High-fives aplenty

Having poured scorn on the concept of last night’s documentary Can I Change Your Mind About…Climate? yesterday, I feel it incumbent upon me to review.

It was, as expected, a well-constructed, watchable documentary, with Anna Rose a charming, eloquent advocate for climate action, and Minchin a friendly, earnest, slightly misguided, but Serious Former Politician.

Rose’s scientists, well practiced in distilling their argument for the proles, were convincing and informative. Minchin’s ring-ins were, by and large, nutcases, and came across as such. With the exception of Bjorn Lomborg, who remains an odd outlier in the climate debate, and who was interesting, warm, and delivered a confused message that to me seemed to have been edited to appear more favourable towards climate action than he really is.

But I would say all that, wouldn’t I? And that’s the point.

No one involved in this project seems to understand this inherent, central truth to debating the climate. In today’s Crikey, the doco’s creators defended themselves against the charge that they gave bogus science equal footing, claiming that the story was ‘about why people reach these conclusions’. Never mind that the bulk of the film involved Rose and Minchin interviewing scientists or pseudo-scientists, in between bouts of discussing science, before a perfunctory visit to a psychologist and a journalist.

Then, this morning’s Age featured a piece by Minchin, in which he effectively renounces any suggestion that he’s convinced, except for his tokenistic valueless concessions. Naturally, he closes on his killer line: ‘May the debate continue”.

Minchin has no interest in reaching any conclusion on climate because he knows that any conclusion would involve the implementation of policies that would direct consumers away from the industries to which he has been aligned for decades. Frequently throughout the show, he professed to be convinced by the ‘science’ before reneging on any such thing the minute he was out of any scientists’ earshot.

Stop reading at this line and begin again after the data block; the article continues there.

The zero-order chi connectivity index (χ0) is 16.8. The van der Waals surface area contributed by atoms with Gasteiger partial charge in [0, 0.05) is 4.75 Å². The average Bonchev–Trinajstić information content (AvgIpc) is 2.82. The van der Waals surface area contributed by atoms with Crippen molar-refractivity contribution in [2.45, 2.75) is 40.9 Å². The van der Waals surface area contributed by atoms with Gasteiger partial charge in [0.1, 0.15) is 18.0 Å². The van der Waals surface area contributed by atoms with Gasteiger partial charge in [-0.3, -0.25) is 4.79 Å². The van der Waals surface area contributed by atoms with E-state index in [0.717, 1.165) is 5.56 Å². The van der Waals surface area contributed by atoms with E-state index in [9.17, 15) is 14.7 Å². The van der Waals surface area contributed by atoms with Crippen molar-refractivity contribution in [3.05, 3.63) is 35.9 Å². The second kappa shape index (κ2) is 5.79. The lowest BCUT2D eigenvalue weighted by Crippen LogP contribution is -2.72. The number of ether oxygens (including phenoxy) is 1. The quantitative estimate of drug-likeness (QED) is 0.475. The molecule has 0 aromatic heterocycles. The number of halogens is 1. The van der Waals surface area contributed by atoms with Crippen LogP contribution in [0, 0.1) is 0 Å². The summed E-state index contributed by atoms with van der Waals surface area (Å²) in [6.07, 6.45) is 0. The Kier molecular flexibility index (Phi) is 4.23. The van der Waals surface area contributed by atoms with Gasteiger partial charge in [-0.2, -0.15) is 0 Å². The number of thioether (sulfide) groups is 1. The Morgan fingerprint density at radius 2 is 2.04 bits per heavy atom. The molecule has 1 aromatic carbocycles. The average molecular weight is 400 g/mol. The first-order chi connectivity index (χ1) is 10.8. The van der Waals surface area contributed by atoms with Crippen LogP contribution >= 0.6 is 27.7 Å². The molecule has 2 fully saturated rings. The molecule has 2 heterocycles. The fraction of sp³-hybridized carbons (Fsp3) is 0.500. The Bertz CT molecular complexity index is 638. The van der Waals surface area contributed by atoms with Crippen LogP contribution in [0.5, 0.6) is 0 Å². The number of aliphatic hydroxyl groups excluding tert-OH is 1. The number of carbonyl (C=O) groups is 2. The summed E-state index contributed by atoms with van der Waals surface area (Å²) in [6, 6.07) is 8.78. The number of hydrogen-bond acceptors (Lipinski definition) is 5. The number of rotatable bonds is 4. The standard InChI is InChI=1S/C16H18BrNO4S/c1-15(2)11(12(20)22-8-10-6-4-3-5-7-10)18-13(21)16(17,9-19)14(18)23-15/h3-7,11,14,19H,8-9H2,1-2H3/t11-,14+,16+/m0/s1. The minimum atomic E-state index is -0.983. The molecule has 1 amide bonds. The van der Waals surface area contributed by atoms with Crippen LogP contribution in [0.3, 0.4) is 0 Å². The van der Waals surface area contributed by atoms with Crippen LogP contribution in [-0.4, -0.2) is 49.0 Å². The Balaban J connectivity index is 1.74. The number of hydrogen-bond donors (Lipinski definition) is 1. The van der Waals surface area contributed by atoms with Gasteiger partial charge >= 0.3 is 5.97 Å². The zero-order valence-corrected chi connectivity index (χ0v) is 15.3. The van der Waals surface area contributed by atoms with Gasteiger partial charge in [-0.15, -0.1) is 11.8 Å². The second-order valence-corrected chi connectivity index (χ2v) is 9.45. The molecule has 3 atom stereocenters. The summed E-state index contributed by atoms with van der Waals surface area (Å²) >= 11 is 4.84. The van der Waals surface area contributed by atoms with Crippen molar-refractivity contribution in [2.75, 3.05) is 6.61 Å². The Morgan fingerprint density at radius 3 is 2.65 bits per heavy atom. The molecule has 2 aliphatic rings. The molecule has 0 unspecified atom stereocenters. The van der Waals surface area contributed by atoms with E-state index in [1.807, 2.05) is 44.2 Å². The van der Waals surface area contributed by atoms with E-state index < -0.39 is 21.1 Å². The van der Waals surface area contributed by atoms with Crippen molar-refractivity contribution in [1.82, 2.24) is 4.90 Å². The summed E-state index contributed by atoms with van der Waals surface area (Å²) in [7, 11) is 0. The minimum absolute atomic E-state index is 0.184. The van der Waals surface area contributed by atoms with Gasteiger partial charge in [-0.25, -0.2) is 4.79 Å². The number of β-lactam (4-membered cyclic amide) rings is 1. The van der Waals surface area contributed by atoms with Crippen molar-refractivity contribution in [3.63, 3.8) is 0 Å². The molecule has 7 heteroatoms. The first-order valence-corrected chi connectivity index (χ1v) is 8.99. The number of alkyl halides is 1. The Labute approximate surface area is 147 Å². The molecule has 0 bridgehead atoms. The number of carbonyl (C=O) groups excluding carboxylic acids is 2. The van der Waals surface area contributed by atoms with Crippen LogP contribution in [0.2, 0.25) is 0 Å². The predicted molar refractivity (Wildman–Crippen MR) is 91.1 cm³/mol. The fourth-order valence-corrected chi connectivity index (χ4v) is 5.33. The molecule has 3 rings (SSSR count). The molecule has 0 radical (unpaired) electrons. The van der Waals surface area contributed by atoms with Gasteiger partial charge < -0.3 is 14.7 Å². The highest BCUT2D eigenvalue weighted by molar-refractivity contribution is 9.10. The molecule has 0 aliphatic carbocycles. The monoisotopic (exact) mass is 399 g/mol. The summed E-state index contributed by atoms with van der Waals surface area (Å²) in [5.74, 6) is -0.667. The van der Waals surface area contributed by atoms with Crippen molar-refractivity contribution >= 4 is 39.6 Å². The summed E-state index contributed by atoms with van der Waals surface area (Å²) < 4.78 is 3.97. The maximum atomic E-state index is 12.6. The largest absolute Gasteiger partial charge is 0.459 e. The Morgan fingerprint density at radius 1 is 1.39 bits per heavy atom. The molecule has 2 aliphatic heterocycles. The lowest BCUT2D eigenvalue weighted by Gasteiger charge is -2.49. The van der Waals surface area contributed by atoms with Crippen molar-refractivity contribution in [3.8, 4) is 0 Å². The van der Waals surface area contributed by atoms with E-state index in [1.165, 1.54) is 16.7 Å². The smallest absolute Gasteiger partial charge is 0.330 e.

By attacking those claiming the existence of scientific consensus as totalitarian, he can appear high-minded, while simultaneously contributing to the dumbing-down of the nation.

Then, Ms Rose herself AGAIN took Minchin’s bait, penning a response to his Fairfax piece in the same pages. By the third paragraph, there was this:

There are two pieces of clear, empirical evidence showing that human emissions of carbon pollution are responsible for the 40 per cent increase in CO2 since pre-industrial levels.

So what we have now is a debate. About the science. In what is probably Australia’s most respected broadsheet. And we wonder why the average punter is uncertain about why or how we should act on climate change.
People do not change their minds because they’re being confronted by evidence to the contrary. Instead, ALL evidence points to the fact that people’s opinions tend to harden in the presence of evidence that doesn’t conform to their preconceptions. And yet, we have the woman who is likely to be Australia’s foremost climate advocate for the next two decades being repeatedly suckered into exactly the debate her opponents want the world to stay in. Bravo.
A side-note: for a good dissection of the problem, written post-documentary, try this piece in the Conversation.
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